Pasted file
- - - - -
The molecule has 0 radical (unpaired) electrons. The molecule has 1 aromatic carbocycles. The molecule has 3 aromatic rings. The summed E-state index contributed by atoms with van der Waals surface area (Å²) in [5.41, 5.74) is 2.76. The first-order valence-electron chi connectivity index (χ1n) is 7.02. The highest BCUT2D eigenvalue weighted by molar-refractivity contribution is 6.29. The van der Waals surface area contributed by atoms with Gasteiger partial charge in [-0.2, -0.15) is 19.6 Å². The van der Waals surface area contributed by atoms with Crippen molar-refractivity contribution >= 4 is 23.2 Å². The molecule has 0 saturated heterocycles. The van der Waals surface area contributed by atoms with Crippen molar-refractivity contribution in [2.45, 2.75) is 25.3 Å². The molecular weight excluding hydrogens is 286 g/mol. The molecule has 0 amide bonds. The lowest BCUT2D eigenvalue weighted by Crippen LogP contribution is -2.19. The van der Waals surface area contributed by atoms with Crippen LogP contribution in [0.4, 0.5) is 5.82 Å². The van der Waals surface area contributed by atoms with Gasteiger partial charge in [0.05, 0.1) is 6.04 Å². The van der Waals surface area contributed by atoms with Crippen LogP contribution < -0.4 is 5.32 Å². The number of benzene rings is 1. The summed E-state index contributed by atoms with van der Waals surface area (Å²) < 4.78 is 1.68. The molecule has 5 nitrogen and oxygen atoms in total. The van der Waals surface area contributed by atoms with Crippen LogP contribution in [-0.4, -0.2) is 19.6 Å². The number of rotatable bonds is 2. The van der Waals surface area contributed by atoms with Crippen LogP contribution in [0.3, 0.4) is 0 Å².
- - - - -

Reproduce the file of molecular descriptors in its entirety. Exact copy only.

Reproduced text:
The molecule has 0 radical (unpaired) electrons. The molecule has 1 aromatic carbocycles. The molecule has 3 aromatic rings. The summed E-state index contributed by atoms with van der Waals surface area (Å²) in [5.41, 5.74) is 2.76. The first-order valence-electron chi connectivity index (χ1n) is 7.02. The highest BCUT2D eigenvalue weighted by molar-refractivity contribution is 6.29. The van der Waals surface area contributed by atoms with Gasteiger partial charge in [-0.2, -0.15) is 19.6 Å². The van der Waals surface area contributed by atoms with Crippen molar-refractivity contribution >= 4 is 23.2 Å². The molecule has 0 saturated heterocycles. The van der Waals surface area contributed by atoms with Crippen molar-refractivity contribution in [2.45, 2.75) is 25.3 Å². The molecular weight excluding hydrogens is 286 g/mol. The molecule has 0 amide bonds. The lowest BCUT2D eigenvalue weighted by Crippen LogP contribution is -2.19. The van der Waals surface area contributed by atoms with Crippen LogP contribution in [0.4, 0.5) is 5.82 Å². The van der Waals surface area contributed by atoms with Gasteiger partial charge in [0.05, 0.1) is 6.04 Å². The van der Waals surface area contributed by atoms with Crippen LogP contribution < -0.4 is 5.32 Å². The number of benzene rings is 1. The summed E-state index contributed by atoms with van der Waals surface area (Å²) < 4.78 is 1.68. The molecule has 5 nitrogen and oxygen atoms in total. The van der Waals surface area contributed by atoms with Crippen LogP contribution in [-0.4, -0.2) is 19.6 Å². The number of rotatable bonds is 2. The van der Waals surface area contributed by atoms with Crippen LogP contribution in [0.3, 0.4) is 0 Å².